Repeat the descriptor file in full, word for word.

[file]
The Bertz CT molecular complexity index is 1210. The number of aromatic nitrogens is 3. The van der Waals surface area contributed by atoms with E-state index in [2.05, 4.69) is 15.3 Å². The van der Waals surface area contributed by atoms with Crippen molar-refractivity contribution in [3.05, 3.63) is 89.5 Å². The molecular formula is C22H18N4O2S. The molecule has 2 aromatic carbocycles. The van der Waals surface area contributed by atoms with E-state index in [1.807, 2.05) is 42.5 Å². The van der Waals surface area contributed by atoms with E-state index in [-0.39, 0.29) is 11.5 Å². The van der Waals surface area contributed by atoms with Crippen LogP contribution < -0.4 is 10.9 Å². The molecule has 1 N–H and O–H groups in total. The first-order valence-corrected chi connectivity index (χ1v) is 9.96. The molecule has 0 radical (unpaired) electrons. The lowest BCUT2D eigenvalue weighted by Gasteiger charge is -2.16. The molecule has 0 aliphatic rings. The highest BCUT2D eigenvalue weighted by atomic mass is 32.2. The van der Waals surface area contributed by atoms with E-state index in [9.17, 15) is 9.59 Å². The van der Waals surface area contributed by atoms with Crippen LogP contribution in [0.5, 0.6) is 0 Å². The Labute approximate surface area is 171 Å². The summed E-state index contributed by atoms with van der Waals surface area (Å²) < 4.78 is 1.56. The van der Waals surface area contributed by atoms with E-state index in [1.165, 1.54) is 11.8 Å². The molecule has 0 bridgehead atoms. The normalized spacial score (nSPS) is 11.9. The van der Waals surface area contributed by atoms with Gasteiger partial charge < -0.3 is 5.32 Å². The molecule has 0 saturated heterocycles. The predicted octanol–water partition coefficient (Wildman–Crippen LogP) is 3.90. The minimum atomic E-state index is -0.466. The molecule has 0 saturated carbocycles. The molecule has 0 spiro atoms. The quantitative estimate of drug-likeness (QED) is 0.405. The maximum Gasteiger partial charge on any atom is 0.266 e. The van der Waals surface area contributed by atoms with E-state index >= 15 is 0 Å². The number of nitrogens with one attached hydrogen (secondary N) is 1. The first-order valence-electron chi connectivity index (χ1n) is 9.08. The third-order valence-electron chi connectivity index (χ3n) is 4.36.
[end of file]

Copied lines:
The Bertz CT molecular complexity index is 1210. The number of aromatic nitrogens is 3. The van der Waals surface area contributed by atoms with E-state index in [2.05, 4.69) is 15.3 Å². The van der Waals surface area contributed by atoms with Crippen molar-refractivity contribution in [3.05, 3.63) is 89.5 Å². The molecular formula is C22H18N4O2S. The molecule has 2 aromatic carbocycles. The van der Waals surface area contributed by atoms with E-state index in [1.807, 2.05) is 42.5 Å². The van der Waals surface area contributed by atoms with E-state index in [-0.39, 0.29) is 11.5 Å². The van der Waals surface area contributed by atoms with Crippen LogP contribution < -0.4 is 10.9 Å². The molecule has 1 N–H and O–H groups in total. The first-order valence-corrected chi connectivity index (χ1v) is 9.96. The molecule has 0 radical (unpaired) electrons. The lowest BCUT2D eigenvalue weighted by Gasteiger charge is -2.16. The molecule has 0 aliphatic rings. The highest BCUT2D eigenvalue weighted by atomic mass is 32.2. The van der Waals surface area contributed by atoms with E-state index in [9.17, 15) is 9.59 Å². The van der Waals surface area contributed by atoms with Crippen LogP contribution in [0.5, 0.6) is 0 Å². The Labute approximate surface area is 171 Å². The summed E-state index contributed by atoms with van der Waals surface area (Å²) < 4.78 is 1.56. The van der Waals surface area contributed by atoms with E-state index in [1.165, 1.54) is 11.8 Å². The molecule has 0 bridgehead atoms. The normalized spacial score (nSPS) is 11.9. The van der Waals surface area contributed by atoms with Gasteiger partial charge < -0.3 is 5.32 Å². The molecule has 0 saturated heterocycles. The predicted octanol–water partition coefficient (Wildman–Crippen LogP) is 3.90. The minimum atomic E-state index is -0.466. The molecule has 0 saturated carbocycles. The molecule has 0 spiro atoms. The quantitative estimate of drug-likeness (QED) is 0.405. The maximum Gasteiger partial charge on any atom is 0.266 e. The van der Waals surface area contributed by atoms with E-state index >= 15 is 0 Å². The number of nitrogens with one attached hydrogen (secondary N) is 1. The first-order valence-electron chi connectivity index (χ1n) is 9.08. The third-order valence-electron chi connectivity index (χ3n) is 4.36.